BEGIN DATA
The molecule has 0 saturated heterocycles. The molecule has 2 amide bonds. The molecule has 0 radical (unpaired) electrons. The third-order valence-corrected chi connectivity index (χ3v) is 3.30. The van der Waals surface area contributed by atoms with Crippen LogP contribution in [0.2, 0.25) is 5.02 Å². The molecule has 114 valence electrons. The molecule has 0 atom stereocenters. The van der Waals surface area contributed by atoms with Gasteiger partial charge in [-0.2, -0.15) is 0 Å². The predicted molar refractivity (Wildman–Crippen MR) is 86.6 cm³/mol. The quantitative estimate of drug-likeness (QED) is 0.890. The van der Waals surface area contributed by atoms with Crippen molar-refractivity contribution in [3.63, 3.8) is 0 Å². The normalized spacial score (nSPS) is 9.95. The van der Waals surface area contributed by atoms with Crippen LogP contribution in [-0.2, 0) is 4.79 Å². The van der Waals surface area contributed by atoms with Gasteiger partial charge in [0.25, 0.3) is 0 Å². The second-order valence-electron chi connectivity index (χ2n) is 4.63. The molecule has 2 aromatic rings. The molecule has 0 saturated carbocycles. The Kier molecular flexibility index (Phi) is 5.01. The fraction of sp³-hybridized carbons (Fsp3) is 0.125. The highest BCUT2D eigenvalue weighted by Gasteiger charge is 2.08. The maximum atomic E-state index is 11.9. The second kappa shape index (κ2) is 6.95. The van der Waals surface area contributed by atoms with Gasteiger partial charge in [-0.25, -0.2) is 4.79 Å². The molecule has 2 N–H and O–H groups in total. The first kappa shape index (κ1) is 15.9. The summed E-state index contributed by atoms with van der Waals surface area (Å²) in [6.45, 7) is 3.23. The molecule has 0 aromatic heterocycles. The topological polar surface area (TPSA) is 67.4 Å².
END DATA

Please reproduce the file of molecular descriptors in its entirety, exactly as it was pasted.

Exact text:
The molecule has 0 saturated heterocycles. The molecule has 2 amide bonds. The molecule has 0 radical (unpaired) electrons. The third-order valence-corrected chi connectivity index (χ3v) is 3.30. The van der Waals surface area contributed by atoms with Crippen LogP contribution in [0.2, 0.25) is 5.02 Å². The molecule has 114 valence electrons. The molecule has 0 atom stereocenters. The van der Waals surface area contributed by atoms with Gasteiger partial charge in [-0.2, -0.15) is 0 Å². The predicted molar refractivity (Wildman–Crippen MR) is 86.6 cm³/mol. The quantitative estimate of drug-likeness (QED) is 0.890. The van der Waals surface area contributed by atoms with Crippen molar-refractivity contribution in [3.63, 3.8) is 0 Å². The normalized spacial score (nSPS) is 9.95. The van der Waals surface area contributed by atoms with Crippen LogP contribution in [-0.2, 0) is 4.79 Å². The van der Waals surface area contributed by atoms with Gasteiger partial charge in [0.25, 0.3) is 0 Å². The second-order valence-electron chi connectivity index (χ2n) is 4.63. The molecule has 2 aromatic rings. The molecule has 0 saturated carbocycles. The Kier molecular flexibility index (Phi) is 5.01. The fraction of sp³-hybridized carbons (Fsp3) is 0.125. The highest BCUT2D eigenvalue weighted by Gasteiger charge is 2.08. The maximum atomic E-state index is 11.9. The second kappa shape index (κ2) is 6.95. The van der Waals surface area contributed by atoms with Gasteiger partial charge in [-0.25, -0.2) is 4.79 Å². The molecule has 2 N–H and O–H groups in total. The first kappa shape index (κ1) is 15.9. The summed E-state index contributed by atoms with van der Waals surface area (Å²) in [6.45, 7) is 3.23. The molecule has 0 aromatic heterocycles. The topological polar surface area (TPSA) is 67.4 Å².